An herb garden doesn’t have to be big so you don’t need much space to grow one. You can even start a potted herb garden on your windowsill! This way you’ll have the aroma of fresh herbs right inside your kitchen or on your patio.
When growing herbs, location is key. Some like it sunny and dry, while others prefer filtered sunlight and moist soil. Regardless, make sure to use well-drained fertile soil. Most herbs will survive in poor sandy soil, but few will tolerate wet clay soil. If your yard is all sun, try planting shade-loving plants east of taller varieties like sunflowers. The tall plants will generate shade for the smaller ones.
Basil, Chives, Dill, Oregano, Rosemary, Tarragon, and Thyme prefer full sun, while Chervil, Lemon Balm, and Mint prefer partial shade in your herb garden.
Water newly planted herbs regularly but once they are established, most are naturally drought resistant. Watering and drainage goes hand in hand. Rather give your herbs too little than too much water. After a good soaking, allow the water to drain away and the soil to dry out slightly. Water again when the top 1″ or so of soil is dry to the touch.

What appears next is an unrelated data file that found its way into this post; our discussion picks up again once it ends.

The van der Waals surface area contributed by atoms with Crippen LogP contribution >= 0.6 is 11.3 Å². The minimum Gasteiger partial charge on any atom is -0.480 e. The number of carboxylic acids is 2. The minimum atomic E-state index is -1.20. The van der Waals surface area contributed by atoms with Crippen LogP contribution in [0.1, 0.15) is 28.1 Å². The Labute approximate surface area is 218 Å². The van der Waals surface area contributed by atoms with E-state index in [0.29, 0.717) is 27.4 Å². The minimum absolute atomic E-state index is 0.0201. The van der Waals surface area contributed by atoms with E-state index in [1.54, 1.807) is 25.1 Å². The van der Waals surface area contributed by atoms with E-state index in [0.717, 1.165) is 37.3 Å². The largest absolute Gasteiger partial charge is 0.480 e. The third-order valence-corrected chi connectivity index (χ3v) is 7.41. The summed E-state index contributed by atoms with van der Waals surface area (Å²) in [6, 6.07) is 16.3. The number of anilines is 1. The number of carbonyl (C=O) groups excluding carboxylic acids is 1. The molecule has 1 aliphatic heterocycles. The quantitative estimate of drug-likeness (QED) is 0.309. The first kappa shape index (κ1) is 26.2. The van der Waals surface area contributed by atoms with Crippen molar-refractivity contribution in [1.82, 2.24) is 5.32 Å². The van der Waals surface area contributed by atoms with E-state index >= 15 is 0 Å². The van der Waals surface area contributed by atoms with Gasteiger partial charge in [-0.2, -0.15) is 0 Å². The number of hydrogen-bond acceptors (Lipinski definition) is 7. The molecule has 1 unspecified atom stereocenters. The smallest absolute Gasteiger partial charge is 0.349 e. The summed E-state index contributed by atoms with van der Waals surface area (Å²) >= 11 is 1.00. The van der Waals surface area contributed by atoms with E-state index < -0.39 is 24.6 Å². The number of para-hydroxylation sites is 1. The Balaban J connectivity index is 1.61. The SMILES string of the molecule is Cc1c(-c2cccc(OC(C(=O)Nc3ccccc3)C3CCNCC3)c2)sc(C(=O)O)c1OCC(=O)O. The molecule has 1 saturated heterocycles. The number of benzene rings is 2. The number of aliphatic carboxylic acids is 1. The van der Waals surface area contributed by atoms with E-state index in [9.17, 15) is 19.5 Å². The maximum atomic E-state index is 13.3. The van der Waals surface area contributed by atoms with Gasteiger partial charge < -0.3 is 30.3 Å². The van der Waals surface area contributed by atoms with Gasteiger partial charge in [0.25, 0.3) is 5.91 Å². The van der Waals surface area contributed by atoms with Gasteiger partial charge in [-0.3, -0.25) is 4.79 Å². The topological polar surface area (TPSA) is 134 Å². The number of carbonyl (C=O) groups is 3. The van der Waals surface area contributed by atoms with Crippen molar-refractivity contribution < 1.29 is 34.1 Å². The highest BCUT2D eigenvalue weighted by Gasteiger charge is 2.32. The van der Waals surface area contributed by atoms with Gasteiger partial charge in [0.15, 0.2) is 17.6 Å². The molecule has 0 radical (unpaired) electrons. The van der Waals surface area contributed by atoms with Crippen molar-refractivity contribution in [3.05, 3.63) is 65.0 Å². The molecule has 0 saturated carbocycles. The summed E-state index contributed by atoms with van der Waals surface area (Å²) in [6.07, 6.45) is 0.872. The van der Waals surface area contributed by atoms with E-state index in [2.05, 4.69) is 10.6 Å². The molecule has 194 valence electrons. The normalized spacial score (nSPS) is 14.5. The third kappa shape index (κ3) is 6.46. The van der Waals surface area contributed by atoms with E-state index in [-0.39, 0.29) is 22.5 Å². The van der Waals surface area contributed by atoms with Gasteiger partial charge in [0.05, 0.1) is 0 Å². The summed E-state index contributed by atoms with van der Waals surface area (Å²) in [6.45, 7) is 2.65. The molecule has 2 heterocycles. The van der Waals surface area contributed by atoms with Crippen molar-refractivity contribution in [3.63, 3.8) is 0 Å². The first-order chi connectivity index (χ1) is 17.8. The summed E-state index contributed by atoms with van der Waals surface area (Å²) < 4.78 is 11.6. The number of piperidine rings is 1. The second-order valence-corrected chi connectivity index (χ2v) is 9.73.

During the growing season fertilize about once a month with a weak solution of fish emulsion. Compost 4 times a year (at the beginning of each season, will also provide the plants with the nutrients they need. Don’t fertilize dormant plants, such as tarragon, some thyme and sometimes chives, just add a little compost around them and wait for them to wake up in the spring.
If you over feed your herbs and make them happy and beautiful they may lack some flavor. Hold back a little water and a little fertilizer to help concentrate the oils in the leaves thus increasing their flavor, aroma and medicinal value.
Pruning is essential to encourage healthy, bushy growth. Remove dead leaves and flowers on a regular basis. Should you frequently use your herbs, pruning may not be necessary, as you would be pruning automatically.
Be sure to let some of your herbs flower and ‘go to seed’, it will encourage good bugs, butterflies and hummingbirds into the garden.